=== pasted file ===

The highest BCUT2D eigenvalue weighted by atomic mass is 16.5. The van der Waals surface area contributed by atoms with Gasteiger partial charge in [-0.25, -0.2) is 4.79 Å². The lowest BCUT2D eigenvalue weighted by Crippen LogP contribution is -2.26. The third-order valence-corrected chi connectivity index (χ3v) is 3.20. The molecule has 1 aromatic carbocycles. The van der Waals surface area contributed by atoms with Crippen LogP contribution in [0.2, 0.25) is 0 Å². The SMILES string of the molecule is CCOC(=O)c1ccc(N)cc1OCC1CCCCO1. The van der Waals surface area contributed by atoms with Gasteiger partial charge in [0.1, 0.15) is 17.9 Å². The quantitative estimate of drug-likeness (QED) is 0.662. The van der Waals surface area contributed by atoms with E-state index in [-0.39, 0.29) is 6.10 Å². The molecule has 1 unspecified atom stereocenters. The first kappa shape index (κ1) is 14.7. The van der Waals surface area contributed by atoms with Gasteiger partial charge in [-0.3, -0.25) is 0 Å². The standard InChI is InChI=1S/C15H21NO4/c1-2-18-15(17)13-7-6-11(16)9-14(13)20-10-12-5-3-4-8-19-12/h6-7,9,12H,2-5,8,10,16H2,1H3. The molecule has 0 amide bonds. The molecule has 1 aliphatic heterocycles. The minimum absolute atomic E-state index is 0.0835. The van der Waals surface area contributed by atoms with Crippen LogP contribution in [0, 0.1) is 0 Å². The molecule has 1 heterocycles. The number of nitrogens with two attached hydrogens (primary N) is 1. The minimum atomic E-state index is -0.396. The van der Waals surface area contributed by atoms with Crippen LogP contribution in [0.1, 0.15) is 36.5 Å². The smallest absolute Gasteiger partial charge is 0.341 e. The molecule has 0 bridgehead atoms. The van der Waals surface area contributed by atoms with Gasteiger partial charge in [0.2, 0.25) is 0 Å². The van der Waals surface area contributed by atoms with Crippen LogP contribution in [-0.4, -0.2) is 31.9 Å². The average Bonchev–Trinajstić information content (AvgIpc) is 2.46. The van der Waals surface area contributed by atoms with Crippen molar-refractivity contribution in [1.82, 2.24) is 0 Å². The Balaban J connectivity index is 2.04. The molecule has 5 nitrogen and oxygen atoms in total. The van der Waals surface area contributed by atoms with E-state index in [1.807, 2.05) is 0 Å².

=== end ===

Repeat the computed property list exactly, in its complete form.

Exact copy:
The highest BCUT2D eigenvalue weighted by atomic mass is 16.5. The van der Waals surface area contributed by atoms with Gasteiger partial charge in [-0.25, -0.2) is 4.79 Å². The lowest BCUT2D eigenvalue weighted by Crippen LogP contribution is -2.26. The third-order valence-corrected chi connectivity index (χ3v) is 3.20. The molecule has 1 aromatic carbocycles. The van der Waals surface area contributed by atoms with Crippen LogP contribution in [0.2, 0.25) is 0 Å². The SMILES string of the molecule is CCOC(=O)c1ccc(N)cc1OCC1CCCCO1. The van der Waals surface area contributed by atoms with Gasteiger partial charge in [0.1, 0.15) is 17.9 Å². The quantitative estimate of drug-likeness (QED) is 0.662. The van der Waals surface area contributed by atoms with E-state index in [-0.39, 0.29) is 6.10 Å². The molecule has 1 unspecified atom stereocenters. The first kappa shape index (κ1) is 14.7. The van der Waals surface area contributed by atoms with Gasteiger partial charge in [-0.3, -0.25) is 0 Å². The standard InChI is InChI=1S/C15H21NO4/c1-2-18-15(17)13-7-6-11(16)9-14(13)20-10-12-5-3-4-8-19-12/h6-7,9,12H,2-5,8,10,16H2,1H3. The molecule has 0 amide bonds. The molecule has 1 aliphatic heterocycles. The minimum absolute atomic E-state index is 0.0835. The van der Waals surface area contributed by atoms with Crippen LogP contribution in [0, 0.1) is 0 Å². The molecule has 1 heterocycles. The number of nitrogens with two attached hydrogens (primary N) is 1. The minimum atomic E-state index is -0.396. The van der Waals surface area contributed by atoms with Crippen LogP contribution in [0.1, 0.15) is 36.5 Å². The smallest absolute Gasteiger partial charge is 0.341 e. The molecule has 0 bridgehead atoms. The van der Waals surface area contributed by atoms with Gasteiger partial charge in [0.2, 0.25) is 0 Å². The van der Waals surface area contributed by atoms with Crippen LogP contribution in [-0.4, -0.2) is 31.9 Å². The average Bonchev–Trinajstić information content (AvgIpc) is 2.46. The van der Waals surface area contributed by atoms with Crippen molar-refractivity contribution in [1.82, 2.24) is 0 Å². The Balaban J connectivity index is 2.04. The molecule has 5 nitrogen and oxygen atoms in total. The van der Waals surface area contributed by atoms with E-state index in [1.807, 2.05) is 0 Å².